UN humanitarian co-ordinator Peter Lundberg said that overall 14 million people needed humanitarian assistance in a region that was the former stronghold of Boko Haram militants.

He warned that the UN did not have enough funds to avert the crisis.

Boko Haram jihadists laid waste to the region before being pushed back by Nigerian forces in recent months.

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“Currently our assessment is that 14 million people are identified as in need of humanitarian assistance” by 2017, Mr Lundberg said in Nigeria’s capital Abuja on Tuesday.

He added that this figure included some 400,000 children, and that 75,000 of them “are going to die in the few months ahead of us… if we don’t do something rapidly and seriously”.

Tens of thousands of people have been killed and more than two million displaced since Boko Haram began its military operations in 2009 in the Borno state and other areas.

In July, the UN warned that almost a quarter of a million children in parts of Borno were suffering from severe malnutrition.


Boko Haram at a glance:

Boko Haram fighters in video released on Wednesday 7 October 2015Boko Haram fighters still appear well armed in recent propaganda videos
  • Founded in 2002, initially focused on opposing Western-style education – Boko Haram means “Western education is forbidden” in the Hausa language
  • Launched military operations in 2009
  • Thousands killed, mostly in north-eastern Nigeria, and hundreds abducted, including at least 200 schoolgirls
  • Joined so-called Islamic State, now calls itself IS’s “West African province”
  • Seized large area in north-east, where it declared caliphate
  • Regional force has now retaken most territory

Nigeria – nine killed in clashes between police and Shi’ites in north

Reuters

By Nnekule Ikemfuna | KANO, NIGERIA

Police said nine people were killed in clashes between Shi’ite Muslims and police during a religious procession in northern Nigeria on Monday, but the minority sect said dozens of its members lost their lives.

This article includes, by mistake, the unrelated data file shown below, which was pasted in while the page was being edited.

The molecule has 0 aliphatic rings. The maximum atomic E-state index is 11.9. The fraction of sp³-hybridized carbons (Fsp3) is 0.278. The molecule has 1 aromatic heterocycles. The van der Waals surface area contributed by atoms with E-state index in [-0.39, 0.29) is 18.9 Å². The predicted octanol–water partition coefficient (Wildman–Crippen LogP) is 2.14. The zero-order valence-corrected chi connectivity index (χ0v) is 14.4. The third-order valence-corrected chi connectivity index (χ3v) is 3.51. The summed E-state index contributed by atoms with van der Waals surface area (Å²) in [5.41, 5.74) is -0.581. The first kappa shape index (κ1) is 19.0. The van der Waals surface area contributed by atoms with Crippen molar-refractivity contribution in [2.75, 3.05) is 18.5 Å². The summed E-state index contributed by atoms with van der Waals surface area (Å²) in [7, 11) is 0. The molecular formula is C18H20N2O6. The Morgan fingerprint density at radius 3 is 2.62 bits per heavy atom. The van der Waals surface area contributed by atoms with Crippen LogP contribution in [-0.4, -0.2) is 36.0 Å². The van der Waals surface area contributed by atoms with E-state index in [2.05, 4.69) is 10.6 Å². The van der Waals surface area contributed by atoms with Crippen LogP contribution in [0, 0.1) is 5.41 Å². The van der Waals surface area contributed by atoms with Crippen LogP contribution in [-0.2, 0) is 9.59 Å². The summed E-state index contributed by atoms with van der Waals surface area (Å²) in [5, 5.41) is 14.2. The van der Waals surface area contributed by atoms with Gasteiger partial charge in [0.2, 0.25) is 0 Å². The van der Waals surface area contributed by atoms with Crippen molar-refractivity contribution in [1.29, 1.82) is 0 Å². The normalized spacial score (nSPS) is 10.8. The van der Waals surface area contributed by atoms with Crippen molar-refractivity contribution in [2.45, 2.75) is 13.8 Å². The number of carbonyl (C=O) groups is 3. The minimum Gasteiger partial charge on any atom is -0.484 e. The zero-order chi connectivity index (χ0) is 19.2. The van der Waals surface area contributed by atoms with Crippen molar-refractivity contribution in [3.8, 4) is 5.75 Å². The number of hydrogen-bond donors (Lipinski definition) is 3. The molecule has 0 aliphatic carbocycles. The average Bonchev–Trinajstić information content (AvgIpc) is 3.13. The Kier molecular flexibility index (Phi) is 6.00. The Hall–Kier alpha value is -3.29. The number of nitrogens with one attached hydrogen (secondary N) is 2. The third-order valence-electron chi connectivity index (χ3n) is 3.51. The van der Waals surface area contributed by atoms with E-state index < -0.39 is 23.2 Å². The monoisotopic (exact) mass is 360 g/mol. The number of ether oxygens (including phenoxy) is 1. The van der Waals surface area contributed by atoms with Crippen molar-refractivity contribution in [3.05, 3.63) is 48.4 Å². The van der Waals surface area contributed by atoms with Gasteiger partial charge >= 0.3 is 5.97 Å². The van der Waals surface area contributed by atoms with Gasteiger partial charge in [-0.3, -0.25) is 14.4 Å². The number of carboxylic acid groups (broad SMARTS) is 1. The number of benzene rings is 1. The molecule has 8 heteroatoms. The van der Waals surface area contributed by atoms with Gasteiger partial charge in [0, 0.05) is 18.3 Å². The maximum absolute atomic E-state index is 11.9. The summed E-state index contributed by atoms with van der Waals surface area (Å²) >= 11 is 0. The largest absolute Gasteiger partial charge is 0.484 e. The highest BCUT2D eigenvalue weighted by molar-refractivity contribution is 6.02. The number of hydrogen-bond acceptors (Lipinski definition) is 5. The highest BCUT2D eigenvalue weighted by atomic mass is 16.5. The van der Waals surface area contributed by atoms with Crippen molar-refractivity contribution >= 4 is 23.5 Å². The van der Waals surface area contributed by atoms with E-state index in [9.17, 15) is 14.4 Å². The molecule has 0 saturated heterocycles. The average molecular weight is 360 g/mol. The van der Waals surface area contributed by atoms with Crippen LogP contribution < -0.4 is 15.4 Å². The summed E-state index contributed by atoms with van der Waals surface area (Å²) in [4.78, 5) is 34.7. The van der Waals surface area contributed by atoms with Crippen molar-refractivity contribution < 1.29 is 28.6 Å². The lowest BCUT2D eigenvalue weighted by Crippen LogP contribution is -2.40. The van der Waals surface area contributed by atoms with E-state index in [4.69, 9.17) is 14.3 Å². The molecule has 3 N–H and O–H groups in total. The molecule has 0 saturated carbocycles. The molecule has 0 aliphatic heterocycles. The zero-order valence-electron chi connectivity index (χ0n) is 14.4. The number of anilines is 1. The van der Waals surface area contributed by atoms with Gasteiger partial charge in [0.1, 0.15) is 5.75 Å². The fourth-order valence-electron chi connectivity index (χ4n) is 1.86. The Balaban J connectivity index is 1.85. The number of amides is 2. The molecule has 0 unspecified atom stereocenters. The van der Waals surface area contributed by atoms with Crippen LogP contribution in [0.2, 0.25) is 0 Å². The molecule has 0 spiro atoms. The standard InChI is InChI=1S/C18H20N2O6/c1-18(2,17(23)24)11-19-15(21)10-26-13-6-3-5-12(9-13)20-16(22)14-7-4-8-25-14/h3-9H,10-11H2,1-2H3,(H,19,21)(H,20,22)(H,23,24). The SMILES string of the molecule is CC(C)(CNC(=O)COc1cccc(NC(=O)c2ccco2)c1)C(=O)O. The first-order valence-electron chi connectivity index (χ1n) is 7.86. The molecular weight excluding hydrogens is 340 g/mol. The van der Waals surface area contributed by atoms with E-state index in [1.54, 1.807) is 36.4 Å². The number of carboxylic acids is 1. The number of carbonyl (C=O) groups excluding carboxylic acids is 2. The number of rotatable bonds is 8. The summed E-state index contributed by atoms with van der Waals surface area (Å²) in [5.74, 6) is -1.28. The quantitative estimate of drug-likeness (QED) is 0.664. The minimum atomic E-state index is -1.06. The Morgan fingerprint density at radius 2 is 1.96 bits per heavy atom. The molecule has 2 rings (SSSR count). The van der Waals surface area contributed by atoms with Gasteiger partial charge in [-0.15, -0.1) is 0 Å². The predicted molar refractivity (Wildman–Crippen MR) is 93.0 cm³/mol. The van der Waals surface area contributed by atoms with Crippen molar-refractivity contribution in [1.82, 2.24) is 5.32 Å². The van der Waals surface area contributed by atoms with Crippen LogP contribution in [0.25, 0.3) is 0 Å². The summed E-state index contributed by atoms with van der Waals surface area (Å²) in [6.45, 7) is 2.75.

The clashes occurred on the outskirts of Kano, a city in a state of the same name, as members of the country’s largest Shi’ite group, the Islamic Movement in Nigeria (IMN), conducted an annual procession to Zaria in neighbouring Kaduna state.

It was the latest in a series of incidents involving the sect. A judicial inquiry in August reported that 347 IMN members were killed and buried in mass graves after clashes with the army in December 2015, and two sect members were killed in processions in Kaduna state last month.

Kano state Police Commissioner Rabiu Yusuf told reporters that nine people died in Monday’s violence – eight IMN members and a policeman. He said several people were injured, including four police officers.

“At first we used tear gas on them. They attacked one of our personnel, who sustained a fatal injury,” he said. Yusuf said IMN members used the dead policeman’s weapon to fire at officers and they had “no option” but to use live ammunition in response.

Ibrahim Musa, a spokesman for the IMN – whose 1980s founders were inspired by the Islamic Revolution in Shi’ite Iran – said policemen opened fire on a peaceful crowd and killed “close to” 100 people including women and children.

“We view the unwarranted killings by the police as a continuation of the army pogrom started in Zaria last year,” he said. The exact death toll was unclear, he added, because most of the bodies were “ferried away by the police, possibly for mass burial”.

Last month the Kaduna state government declared IMN as an “unlawful society” on the grounds that its processions were a danger to peace, and said anyone convicted of being a member of the sect could be imprisoned for up to seven years.

Human Rights Watch estimates that IMN has around 3 million members. The sect’s leader, Sheikh Ibrahim Zakzaky, has been held without charge since December following the clashes with the army in Zaria.

Security analysts have drawn some parallels between the IMN and Boko Haram, the Sunni Muslim jihadist group whose insurgency began in 2009 after security forces killed hundreds of its members and its leader Mohammed Yusuf died in custody.

Nigeria, which has 180 million people and is Africa’s most populous nation, combines a predominantly Christian south and mainly Sunni Muslim north. Around 250 ethnic groups have co-existed mostly peacefully in the country.

(Additional reporting by Garba Muhammad in Kaduna; writing by Alexis Akwagyiram; editing by Mark Heinrich)